The government has embarked on the last lap of escorting in the ambitious goods and services tax (GST) regime in India. The GST is one of the biggest reforms to the Indian economic set-up in recent times. It seeks to simplify the taxation of trade in goods and services, reducing processes and increasing the ease of doing business.
While GST is said to be the biggest tax reform in the Indian history and is expected to be a game-changer, but the common man still needs some questions answered. Hence probably it is also called the Big Confused Tax. In this write-up we have tried to club few questions and answers from industry experts: Waman Parkhi, partner, indirect tax, KPMG; Pratik Jain, partner and leader, indirect tax, PwC India; Monish Bhalla, an expert on indirect tax and a columnist; and Mahesh Jaising, partner, indirect tax, BMR Advisors.
The GST needed contract between states, the centre, and industry groups which took a lot of time. Multiple drafts were floated around and the provisions nipped once the public’s feedback was collected. Finally, the GST council was formed along with the passing of the constitution amendment bill in September 2016, clarified KPMG’s Parkhi. After the council began giving law the onceover, “there were certain issues that the states, centre, and even industry groups had. That is why it took three months to come to an accord,” Parkhi added.
The real tax collection before compensation will be on a 50-50 basis between the centre and the states, said Bhalla. “After the distribution, if the states’ share falls short of what was being forecast, the centre will pay them compensation to pad the breach,” he clarified.
GST will be the only tax. The central goods and services tax (CGST) and state goods and services tax (SGST) are the components of the GST created to make the administration easier, clarified Bhalla. “It is for the revenue share purposes, for example if I am paying `100,000 as GST, then `50,000 will go towards CGST and SGST each,” Bhalla said. The integrated service tax (IGST) anyhow is for inter-state purchases and will be applied as a whole, he added.
For example, when you go to a restaurant today, there are normally four to five different tax components that are included in the total price. Now, the bill will have two taxes: CGST and SGST, PwC’s Jain clarified. All other components will go away. The CGST revenue will go towards the centre, while the SGST towards the states. “The IGST will only be applied when you do an inter-state purchase. So if you buy something on Flipkart, and the seller is not from your state, then IGST will be charged,” said Parkhi.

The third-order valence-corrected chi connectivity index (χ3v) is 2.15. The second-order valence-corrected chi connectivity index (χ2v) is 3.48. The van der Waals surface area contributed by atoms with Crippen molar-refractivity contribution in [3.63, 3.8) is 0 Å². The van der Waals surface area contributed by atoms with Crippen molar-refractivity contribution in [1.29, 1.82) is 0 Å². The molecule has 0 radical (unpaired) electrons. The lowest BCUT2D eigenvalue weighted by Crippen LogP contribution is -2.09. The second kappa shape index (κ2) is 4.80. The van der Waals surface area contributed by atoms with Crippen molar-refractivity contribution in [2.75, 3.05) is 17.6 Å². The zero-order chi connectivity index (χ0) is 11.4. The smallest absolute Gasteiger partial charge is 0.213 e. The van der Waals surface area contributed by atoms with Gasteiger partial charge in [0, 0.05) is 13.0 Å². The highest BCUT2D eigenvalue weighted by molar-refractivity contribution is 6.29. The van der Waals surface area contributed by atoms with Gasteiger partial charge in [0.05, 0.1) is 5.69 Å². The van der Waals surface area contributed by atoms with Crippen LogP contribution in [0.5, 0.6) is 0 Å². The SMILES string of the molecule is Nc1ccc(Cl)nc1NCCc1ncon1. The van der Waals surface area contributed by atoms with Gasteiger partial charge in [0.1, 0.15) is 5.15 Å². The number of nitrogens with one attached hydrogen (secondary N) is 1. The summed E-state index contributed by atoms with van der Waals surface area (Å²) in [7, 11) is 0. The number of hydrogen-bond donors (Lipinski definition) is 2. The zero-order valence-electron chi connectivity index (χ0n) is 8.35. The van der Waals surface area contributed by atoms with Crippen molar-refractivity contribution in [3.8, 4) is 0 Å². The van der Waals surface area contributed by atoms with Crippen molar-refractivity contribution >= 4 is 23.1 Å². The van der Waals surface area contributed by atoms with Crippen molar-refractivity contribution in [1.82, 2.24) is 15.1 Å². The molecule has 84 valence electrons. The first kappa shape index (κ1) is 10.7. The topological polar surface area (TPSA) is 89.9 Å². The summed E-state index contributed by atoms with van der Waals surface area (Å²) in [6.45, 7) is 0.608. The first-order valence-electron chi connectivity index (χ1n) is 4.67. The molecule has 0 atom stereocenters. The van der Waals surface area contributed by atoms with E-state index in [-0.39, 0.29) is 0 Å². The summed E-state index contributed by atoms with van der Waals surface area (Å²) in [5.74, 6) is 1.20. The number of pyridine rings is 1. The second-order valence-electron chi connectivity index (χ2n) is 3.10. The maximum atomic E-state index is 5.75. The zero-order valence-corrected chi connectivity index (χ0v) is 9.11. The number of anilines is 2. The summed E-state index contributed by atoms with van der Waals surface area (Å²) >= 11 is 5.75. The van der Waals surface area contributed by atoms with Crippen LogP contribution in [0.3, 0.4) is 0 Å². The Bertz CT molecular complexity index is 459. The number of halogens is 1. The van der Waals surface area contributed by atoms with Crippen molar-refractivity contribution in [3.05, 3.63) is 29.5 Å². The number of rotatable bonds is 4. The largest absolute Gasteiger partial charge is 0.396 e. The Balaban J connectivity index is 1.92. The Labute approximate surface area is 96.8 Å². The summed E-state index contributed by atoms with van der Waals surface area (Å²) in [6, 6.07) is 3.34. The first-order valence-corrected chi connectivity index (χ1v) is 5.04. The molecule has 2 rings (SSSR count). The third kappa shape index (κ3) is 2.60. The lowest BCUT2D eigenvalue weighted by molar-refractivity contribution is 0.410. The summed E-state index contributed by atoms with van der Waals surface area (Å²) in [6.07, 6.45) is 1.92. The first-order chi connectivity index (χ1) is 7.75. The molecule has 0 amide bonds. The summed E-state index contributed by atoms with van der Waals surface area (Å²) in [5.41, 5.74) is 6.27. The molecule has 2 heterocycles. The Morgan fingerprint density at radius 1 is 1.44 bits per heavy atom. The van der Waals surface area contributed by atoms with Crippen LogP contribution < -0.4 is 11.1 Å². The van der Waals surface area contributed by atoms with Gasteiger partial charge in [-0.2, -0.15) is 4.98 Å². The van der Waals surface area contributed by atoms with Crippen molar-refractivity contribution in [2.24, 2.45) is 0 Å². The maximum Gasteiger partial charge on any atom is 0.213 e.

Services currently don’t have tax rate slabs, but goods have tax rate slabs. “No slab has been decided for services, and there’s an assumption that all services will be taxed at around 18%,” said Jain. Parkhi clarified: “For goods, we will have different slabs: 0%, 5%, 12%, 18%, and 28%. Moreover there are certain goods like luxury cars, aerated beverages, and tobacco that will have 28% plus a cess.” Consequently the effective tax rate for luxury cars can go up to 43%, whereas for tobacco it can go up to 75%, according to estimates, Parkhi added.
Necessary commodities such as vegetables, fruits and pulses will stay untaxed under the GST. Prices of small-ticket purchases like toothpaste should attract a lower rate of 12% compared to consumer appliances such as refrigerators and air conditioners, clarified Jaising. “The prices of fast-moving consumer goods could in fact drop because currently they are being taxed at a higher rate. Companies would also pass the benefits they get from tax credits to the end user,” Jaising said.
Experts have said there will be a peripheral impact on inflation. The core impact on inflation will be due to the tax on services, but many expect the effect to stabilize after the initial one-time hit.
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